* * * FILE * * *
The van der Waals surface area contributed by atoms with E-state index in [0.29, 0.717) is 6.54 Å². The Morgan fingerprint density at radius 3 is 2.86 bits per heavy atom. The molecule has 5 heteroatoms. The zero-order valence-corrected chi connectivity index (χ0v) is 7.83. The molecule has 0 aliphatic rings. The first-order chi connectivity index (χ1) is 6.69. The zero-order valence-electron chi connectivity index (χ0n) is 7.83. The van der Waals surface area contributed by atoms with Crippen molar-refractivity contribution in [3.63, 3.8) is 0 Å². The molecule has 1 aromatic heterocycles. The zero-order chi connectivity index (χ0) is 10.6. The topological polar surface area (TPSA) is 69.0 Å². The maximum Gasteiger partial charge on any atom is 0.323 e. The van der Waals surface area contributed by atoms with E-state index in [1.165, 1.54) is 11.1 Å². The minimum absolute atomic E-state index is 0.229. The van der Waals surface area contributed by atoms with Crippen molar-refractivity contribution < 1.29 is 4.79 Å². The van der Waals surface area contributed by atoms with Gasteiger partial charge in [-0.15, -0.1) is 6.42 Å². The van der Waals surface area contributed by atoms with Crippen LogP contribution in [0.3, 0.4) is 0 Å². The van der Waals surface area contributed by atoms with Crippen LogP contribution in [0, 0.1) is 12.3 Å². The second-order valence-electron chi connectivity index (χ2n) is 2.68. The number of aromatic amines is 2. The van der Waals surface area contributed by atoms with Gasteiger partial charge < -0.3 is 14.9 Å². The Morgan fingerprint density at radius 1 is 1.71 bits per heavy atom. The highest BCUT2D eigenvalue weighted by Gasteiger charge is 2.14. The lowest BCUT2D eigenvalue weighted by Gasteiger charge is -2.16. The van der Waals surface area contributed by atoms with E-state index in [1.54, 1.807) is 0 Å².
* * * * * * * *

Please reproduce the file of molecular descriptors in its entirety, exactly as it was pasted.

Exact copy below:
The van der Waals surface area contributed by atoms with E-state index in [0.29, 0.717) is 6.54 Å². The Morgan fingerprint density at radius 3 is 2.86 bits per heavy atom. The molecule has 5 heteroatoms. The zero-order valence-corrected chi connectivity index (χ0v) is 7.83. The molecule has 0 aliphatic rings. The first-order chi connectivity index (χ1) is 6.69. The zero-order valence-electron chi connectivity index (χ0n) is 7.83. The van der Waals surface area contributed by atoms with Crippen molar-refractivity contribution in [3.63, 3.8) is 0 Å². The molecule has 1 aromatic heterocycles. The zero-order chi connectivity index (χ0) is 10.6. The topological polar surface area (TPSA) is 69.0 Å². The maximum Gasteiger partial charge on any atom is 0.323 e. The van der Waals surface area contributed by atoms with E-state index in [1.165, 1.54) is 11.1 Å². The minimum absolute atomic E-state index is 0.229. The van der Waals surface area contributed by atoms with Crippen molar-refractivity contribution < 1.29 is 4.79 Å². The van der Waals surface area contributed by atoms with Gasteiger partial charge in [-0.15, -0.1) is 6.42 Å². The van der Waals surface area contributed by atoms with Crippen LogP contribution in [0.3, 0.4) is 0 Å². The van der Waals surface area contributed by atoms with Crippen LogP contribution in [0, 0.1) is 12.3 Å². The second-order valence-electron chi connectivity index (χ2n) is 2.68. The number of aromatic amines is 2. The van der Waals surface area contributed by atoms with Gasteiger partial charge < -0.3 is 14.9 Å². The Morgan fingerprint density at radius 1 is 1.71 bits per heavy atom. The highest BCUT2D eigenvalue weighted by Gasteiger charge is 2.14. The lowest BCUT2D eigenvalue weighted by Gasteiger charge is -2.16. The van der Waals surface area contributed by atoms with E-state index in [1.54, 1.807) is 0 Å².